Our healthy level of donations is almost entirely due to our continued reputation through the quality and quantity of work our coordinators and volunteers do with disaster hit rural families every day. A typical case in point right now is the extraordinary BlazeAid buzz in the drought affected towns of Julia Creek and Richmond. It appears that most local chat is the positive uplifting work that BlazeAid volunteers do to help rural families recover and rebuild physically and emotionally from the scourges of drought, rather than the negativity of the drought itself.
They deserve a special mention. Ian McNamara, Lee Kelly, Jon Faine, Ian Mannix and the Country hour Exec Director Ian Plover have no peer in spreading the good word about help needed in the bush. Prue Bentley and Jonathan Ridnell who broadcast the Governor General’s visit while Jon Faine was away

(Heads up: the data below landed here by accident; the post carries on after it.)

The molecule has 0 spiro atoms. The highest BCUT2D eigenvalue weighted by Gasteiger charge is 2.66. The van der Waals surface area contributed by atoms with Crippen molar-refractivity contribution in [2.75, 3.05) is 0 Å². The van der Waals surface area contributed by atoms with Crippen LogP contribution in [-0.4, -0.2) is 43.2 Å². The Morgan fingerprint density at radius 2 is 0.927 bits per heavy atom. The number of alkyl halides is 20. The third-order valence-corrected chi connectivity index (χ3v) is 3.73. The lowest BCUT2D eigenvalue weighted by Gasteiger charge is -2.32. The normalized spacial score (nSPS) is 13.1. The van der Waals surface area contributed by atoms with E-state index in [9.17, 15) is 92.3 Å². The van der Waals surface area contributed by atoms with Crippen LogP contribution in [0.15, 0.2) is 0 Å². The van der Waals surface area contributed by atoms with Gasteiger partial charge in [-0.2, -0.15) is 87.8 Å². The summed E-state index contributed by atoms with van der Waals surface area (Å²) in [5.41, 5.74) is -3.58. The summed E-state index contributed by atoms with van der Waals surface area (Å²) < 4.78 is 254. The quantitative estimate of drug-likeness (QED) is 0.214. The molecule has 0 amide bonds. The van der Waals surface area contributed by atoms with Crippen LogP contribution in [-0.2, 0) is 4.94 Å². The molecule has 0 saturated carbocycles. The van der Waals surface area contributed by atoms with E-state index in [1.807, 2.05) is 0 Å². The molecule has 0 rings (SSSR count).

There are other reporters and producers who reduce my blood pressure enormously. Words and feelings of priceless and irreplaceable come to mind. I have no doubt that BlazeAid would finish up without the help of the ABC . I am very conscious about time taken up on the airwaves by BlazeAid and only ask for airtime only when necessary.
I and BlazeAid and all community minded Australians cannot thank them enough.
I’m also grateful for the support of Nick Macullum of Channel 7 and 3AW has also given wonderful support over the past year.
The success of a BlazeAid Base is entirely due to the Coordinator there.
Brian Carr got the Laharum base up and running then took over Palmer. Weeks later he moved that base to Angaston – completed the works there and travelled a thousand miles to Julia Creek on May 20 with Drought relief where he still coordinates today. He has written two guides on BlazeAid coordination which will be extremely helpful to budding Coordinators. His signature leadership is one of total control, innovation, inclusiveness, community involvement and above average volunteer days.